Date: Wed, 16 Oct 1996 15:22:53 EDT

From: Larry Horn LHORN[AT SYMBOL GOES HERE]YALEVM.CIS.YALE.EDU

Subject: Re: Student Q: pop/soda/coke/cola



SUpporting what Lynne says below, when I left my native N.Y.C. to attend

college in Rochester in the early 1960's, one of the sources of linguistic

culture shock I experienced (besides the open-o vowel, rather than Ňa■, used

for 'corridor', 'moral, 'forest' and the fact that 'salads' were opposed to

liquids and gases rather than to sandwiches and soups) was the use of 'pop' for

what I thought (and still think) of as soda. Rochester is southwest of

Watertown, and both are far beyond the Gothamite sphere of influence.



--Larry

----------------------------Original message----------------------------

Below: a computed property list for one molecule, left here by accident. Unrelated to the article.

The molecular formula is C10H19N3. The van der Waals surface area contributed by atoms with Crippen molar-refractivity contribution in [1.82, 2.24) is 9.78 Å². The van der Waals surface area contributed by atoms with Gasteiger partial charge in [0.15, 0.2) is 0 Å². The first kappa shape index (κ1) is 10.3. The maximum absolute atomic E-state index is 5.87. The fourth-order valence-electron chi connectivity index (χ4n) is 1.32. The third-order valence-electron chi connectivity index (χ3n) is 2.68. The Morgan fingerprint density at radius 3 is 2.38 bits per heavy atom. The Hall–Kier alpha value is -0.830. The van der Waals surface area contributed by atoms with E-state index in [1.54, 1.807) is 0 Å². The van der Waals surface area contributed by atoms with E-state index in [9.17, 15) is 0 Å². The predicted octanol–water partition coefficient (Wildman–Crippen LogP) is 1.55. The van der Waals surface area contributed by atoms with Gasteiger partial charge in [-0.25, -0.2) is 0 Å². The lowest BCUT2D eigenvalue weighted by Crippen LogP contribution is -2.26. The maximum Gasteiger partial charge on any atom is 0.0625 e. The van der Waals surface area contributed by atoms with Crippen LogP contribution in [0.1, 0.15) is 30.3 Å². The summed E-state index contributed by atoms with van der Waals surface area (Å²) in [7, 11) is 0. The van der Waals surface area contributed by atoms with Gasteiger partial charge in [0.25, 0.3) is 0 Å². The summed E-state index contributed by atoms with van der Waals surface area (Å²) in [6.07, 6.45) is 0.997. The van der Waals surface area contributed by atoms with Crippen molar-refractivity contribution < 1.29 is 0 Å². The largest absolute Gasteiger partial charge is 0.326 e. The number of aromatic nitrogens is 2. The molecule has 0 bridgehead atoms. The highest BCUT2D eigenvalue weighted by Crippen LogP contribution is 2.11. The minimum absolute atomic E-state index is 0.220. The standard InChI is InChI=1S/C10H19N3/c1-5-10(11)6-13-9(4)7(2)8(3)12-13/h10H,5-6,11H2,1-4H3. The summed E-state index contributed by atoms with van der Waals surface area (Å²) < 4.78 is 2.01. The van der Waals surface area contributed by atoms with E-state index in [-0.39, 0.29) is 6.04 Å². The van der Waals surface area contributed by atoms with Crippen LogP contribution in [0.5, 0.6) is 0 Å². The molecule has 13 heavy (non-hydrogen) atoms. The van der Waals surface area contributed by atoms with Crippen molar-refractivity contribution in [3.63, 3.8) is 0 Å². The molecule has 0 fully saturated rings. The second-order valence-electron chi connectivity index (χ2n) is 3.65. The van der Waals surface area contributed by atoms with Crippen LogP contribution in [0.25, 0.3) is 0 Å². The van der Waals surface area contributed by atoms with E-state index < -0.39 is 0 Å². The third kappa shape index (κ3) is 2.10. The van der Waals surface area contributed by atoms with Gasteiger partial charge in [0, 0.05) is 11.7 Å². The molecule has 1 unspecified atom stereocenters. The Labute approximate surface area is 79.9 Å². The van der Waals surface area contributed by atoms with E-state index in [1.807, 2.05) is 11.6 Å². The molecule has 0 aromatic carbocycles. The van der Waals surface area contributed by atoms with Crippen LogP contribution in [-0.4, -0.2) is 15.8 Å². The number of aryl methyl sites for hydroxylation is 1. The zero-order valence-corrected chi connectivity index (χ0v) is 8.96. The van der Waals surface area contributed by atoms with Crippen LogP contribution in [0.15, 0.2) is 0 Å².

rima said--



I'm confused too. Growing up in NYC, I only ever heard/said "soda." Where

in NY state is the boundary between "pop" and "soda"?



since my cousins in watertown say "pop", i'm under the impression

that the boundary is more easterly than dale says, but i think

there's also a north-south thing going. i doubt the boundary is

straight north-south, but instead might be made crooked by the

upstate-downstate divide. (i know we've done upstate/downstate here

before, but what i mean to say is that perhaps the (eastern) southern

tier and hudson valley areas are more influenced by nyc, thereby

messing up attempts to make an east-west classification of the words,

since north and south are relevant to the state's linguistic

geography.)



however, many would claim nyc is a different planet from most of

nys.



lynne



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